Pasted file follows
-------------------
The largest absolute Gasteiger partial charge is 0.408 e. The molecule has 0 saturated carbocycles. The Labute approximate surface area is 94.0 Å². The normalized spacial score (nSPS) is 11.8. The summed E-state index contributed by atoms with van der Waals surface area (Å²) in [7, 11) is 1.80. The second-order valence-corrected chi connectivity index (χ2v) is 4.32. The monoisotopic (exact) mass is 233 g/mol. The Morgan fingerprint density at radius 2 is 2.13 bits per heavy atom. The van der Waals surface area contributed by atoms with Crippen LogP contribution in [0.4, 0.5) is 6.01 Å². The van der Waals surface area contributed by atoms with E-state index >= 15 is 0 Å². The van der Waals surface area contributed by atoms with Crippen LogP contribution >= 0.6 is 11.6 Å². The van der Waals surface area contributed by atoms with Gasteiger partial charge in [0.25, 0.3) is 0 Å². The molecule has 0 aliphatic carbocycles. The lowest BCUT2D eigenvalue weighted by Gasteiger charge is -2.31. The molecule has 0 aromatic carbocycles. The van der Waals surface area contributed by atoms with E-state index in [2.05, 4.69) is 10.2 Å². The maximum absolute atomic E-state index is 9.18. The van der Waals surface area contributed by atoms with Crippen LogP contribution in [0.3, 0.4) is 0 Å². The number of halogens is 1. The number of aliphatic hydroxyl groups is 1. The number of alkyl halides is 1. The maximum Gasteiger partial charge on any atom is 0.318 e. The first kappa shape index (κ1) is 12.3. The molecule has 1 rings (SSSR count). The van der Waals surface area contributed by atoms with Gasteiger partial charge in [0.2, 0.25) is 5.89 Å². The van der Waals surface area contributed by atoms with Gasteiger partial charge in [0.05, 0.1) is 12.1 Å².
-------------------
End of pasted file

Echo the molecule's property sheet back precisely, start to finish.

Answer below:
The largest absolute Gasteiger partial charge is 0.408 e. The molecule has 0 saturated carbocycles. The Labute approximate surface area is 94.0 Å². The normalized spacial score (nSPS) is 11.8. The summed E-state index contributed by atoms with van der Waals surface area (Å²) in [7, 11) is 1.80. The second-order valence-corrected chi connectivity index (χ2v) is 4.32. The monoisotopic (exact) mass is 233 g/mol. The Morgan fingerprint density at radius 2 is 2.13 bits per heavy atom. The van der Waals surface area contributed by atoms with Crippen LogP contribution in [0.4, 0.5) is 6.01 Å². The van der Waals surface area contributed by atoms with E-state index >= 15 is 0 Å². The van der Waals surface area contributed by atoms with Crippen LogP contribution >= 0.6 is 11.6 Å². The van der Waals surface area contributed by atoms with Gasteiger partial charge in [0.25, 0.3) is 0 Å². The molecule has 0 aliphatic carbocycles. The lowest BCUT2D eigenvalue weighted by Gasteiger charge is -2.31. The molecule has 0 aromatic carbocycles. The van der Waals surface area contributed by atoms with E-state index in [2.05, 4.69) is 10.2 Å². The maximum absolute atomic E-state index is 9.18. The van der Waals surface area contributed by atoms with Crippen LogP contribution in [0.3, 0.4) is 0 Å². The number of halogens is 1. The number of aliphatic hydroxyl groups is 1. The number of alkyl halides is 1. The maximum Gasteiger partial charge on any atom is 0.318 e. The first kappa shape index (κ1) is 12.3. The molecule has 1 rings (SSSR count). The van der Waals surface area contributed by atoms with Gasteiger partial charge in [0.2, 0.25) is 5.89 Å². The van der Waals surface area contributed by atoms with Gasteiger partial charge in [0.05, 0.1) is 12.1 Å².